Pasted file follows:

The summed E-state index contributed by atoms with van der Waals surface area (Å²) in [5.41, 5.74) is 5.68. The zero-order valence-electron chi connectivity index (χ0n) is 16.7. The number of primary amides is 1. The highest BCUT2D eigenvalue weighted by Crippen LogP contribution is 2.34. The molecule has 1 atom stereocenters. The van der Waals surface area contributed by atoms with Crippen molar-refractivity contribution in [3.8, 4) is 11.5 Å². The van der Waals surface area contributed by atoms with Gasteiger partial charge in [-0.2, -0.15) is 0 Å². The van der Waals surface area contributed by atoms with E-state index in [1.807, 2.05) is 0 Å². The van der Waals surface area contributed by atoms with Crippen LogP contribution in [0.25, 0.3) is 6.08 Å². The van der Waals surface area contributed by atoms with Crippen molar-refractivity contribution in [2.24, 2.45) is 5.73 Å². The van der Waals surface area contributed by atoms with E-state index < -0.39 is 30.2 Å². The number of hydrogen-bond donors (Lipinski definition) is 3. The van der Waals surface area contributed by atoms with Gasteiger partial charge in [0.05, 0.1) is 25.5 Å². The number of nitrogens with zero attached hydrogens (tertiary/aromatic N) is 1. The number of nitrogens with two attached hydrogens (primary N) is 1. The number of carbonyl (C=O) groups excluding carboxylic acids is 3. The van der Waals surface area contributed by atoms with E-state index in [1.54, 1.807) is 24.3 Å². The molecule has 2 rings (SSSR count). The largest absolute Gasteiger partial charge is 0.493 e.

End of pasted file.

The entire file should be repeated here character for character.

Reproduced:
The summed E-state index contributed by atoms with van der Waals surface area (Å²) in [5.41, 5.74) is 5.68. The zero-order valence-electron chi connectivity index (χ0n) is 16.7. The number of primary amides is 1. The highest BCUT2D eigenvalue weighted by Crippen LogP contribution is 2.34. The molecule has 1 atom stereocenters. The van der Waals surface area contributed by atoms with Crippen molar-refractivity contribution in [3.8, 4) is 11.5 Å². The van der Waals surface area contributed by atoms with Gasteiger partial charge in [-0.2, -0.15) is 0 Å². The van der Waals surface area contributed by atoms with E-state index in [1.807, 2.05) is 0 Å². The van der Waals surface area contributed by atoms with Crippen LogP contribution in [0.25, 0.3) is 6.08 Å². The van der Waals surface area contributed by atoms with Crippen molar-refractivity contribution in [2.24, 2.45) is 5.73 Å². The van der Waals surface area contributed by atoms with E-state index < -0.39 is 30.2 Å². The number of hydrogen-bond donors (Lipinski definition) is 3. The van der Waals surface area contributed by atoms with Gasteiger partial charge in [0.05, 0.1) is 25.5 Å². The number of nitrogens with zero attached hydrogens (tertiary/aromatic N) is 1. The number of nitrogens with two attached hydrogens (primary N) is 1. The number of carbonyl (C=O) groups excluding carboxylic acids is 3. The van der Waals surface area contributed by atoms with E-state index in [1.54, 1.807) is 24.3 Å². The molecule has 2 rings (SSSR count). The largest absolute Gasteiger partial charge is 0.493 e.